Homeless Meeting in So Hum Gets Heated

Tempers ran high at a meeting about homelessness in Southern Humboldt. The Sheriff had to be called to keep the peace. The meeting which was held at Supervisor Clif Clendenen’s office rapidly grew to close to 40 people. Last night on KMUD (listen to the interview here) Clendenen expressed surprise at how many people were in attendance. There were advocates of both sides of the issue and all variations in-between. Two of those in attendance were Paul Encimer, homeless advocate, and John Casali, who began the non-profit Eel River Cleanup Crew which both employees homeless to cleanup trash and is reviled by some homeless and their advocates for throwing away bedding etc belonging to the people in the camps.

Attendee Rebecca McFarland was still agitated this morning about the hostility she met last night when she tried to speak at the meeting. “As I spoke, I heard homeless yell out, ‘You’re nothing but a lynch mob.’ It was crazy…The homeless were screaming foul rude things like ‘KKK’ and ‘why not just walk us all into a gas chamber.’ This is wrong…As a community, we have a right and responsibility to deal with and meet on the issues at hand…With hate speech like that, how are we to find any solutions?”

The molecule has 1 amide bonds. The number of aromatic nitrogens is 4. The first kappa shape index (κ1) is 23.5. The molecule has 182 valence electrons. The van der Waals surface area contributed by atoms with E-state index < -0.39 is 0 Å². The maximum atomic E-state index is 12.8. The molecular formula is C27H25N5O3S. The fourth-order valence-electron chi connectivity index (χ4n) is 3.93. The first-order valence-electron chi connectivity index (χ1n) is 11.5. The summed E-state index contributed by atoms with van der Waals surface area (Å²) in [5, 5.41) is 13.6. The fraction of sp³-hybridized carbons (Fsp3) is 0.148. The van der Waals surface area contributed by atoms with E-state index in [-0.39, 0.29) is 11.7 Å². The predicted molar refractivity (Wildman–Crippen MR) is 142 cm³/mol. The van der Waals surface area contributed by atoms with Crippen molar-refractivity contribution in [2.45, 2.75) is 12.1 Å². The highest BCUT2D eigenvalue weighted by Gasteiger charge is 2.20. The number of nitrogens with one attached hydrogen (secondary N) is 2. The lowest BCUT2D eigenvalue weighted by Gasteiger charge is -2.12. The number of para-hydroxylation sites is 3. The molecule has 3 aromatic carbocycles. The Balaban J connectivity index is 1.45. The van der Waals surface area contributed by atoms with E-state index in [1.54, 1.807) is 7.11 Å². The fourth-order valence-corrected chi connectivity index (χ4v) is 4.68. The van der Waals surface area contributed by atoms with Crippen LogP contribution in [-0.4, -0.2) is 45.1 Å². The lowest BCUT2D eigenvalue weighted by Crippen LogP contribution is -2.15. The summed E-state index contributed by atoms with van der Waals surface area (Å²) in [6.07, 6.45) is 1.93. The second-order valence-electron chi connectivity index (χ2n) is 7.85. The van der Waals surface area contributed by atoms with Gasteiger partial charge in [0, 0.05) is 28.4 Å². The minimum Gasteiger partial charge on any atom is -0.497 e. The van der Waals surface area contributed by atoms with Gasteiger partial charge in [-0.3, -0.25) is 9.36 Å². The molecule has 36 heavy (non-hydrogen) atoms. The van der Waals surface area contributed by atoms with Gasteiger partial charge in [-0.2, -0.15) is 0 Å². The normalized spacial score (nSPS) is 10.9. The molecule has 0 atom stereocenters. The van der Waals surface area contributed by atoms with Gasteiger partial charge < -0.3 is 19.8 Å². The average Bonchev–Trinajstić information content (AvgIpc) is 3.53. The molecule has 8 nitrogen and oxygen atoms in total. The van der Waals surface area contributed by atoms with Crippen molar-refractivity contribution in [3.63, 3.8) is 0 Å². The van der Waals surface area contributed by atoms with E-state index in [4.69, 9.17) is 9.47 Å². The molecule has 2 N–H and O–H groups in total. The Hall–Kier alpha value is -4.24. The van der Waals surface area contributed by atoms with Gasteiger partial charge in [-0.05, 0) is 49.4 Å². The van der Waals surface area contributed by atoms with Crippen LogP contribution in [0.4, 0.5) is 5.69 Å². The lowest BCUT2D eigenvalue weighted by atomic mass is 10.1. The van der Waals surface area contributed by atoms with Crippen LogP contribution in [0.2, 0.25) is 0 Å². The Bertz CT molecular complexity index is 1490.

The passions at the meeting underscore a deep divide within the community on how to deal with issues that arise around homelessness. A porta potty in a public park recently had advocates and business folk at odds. A fight over the installation of razor wire on an empty lot in Redway reportedly pitted construction workers against homeless and ended with one of the land owners being bitten.

Supervisor Clendenan, speaking on KMUD, worried about the divide and how hard finding a resolution has been. The difficulties at yesterday’s meeting he said, “…underscore how far we have to go.” Nonetheless, both Encimer and Casali felt that the meeting was productive and hope to soon have another more facilitated meeting with structure that will help keep passions in check and allow for meaningful conversation.

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79 comments

  • thank you Kym

  • thank you Kym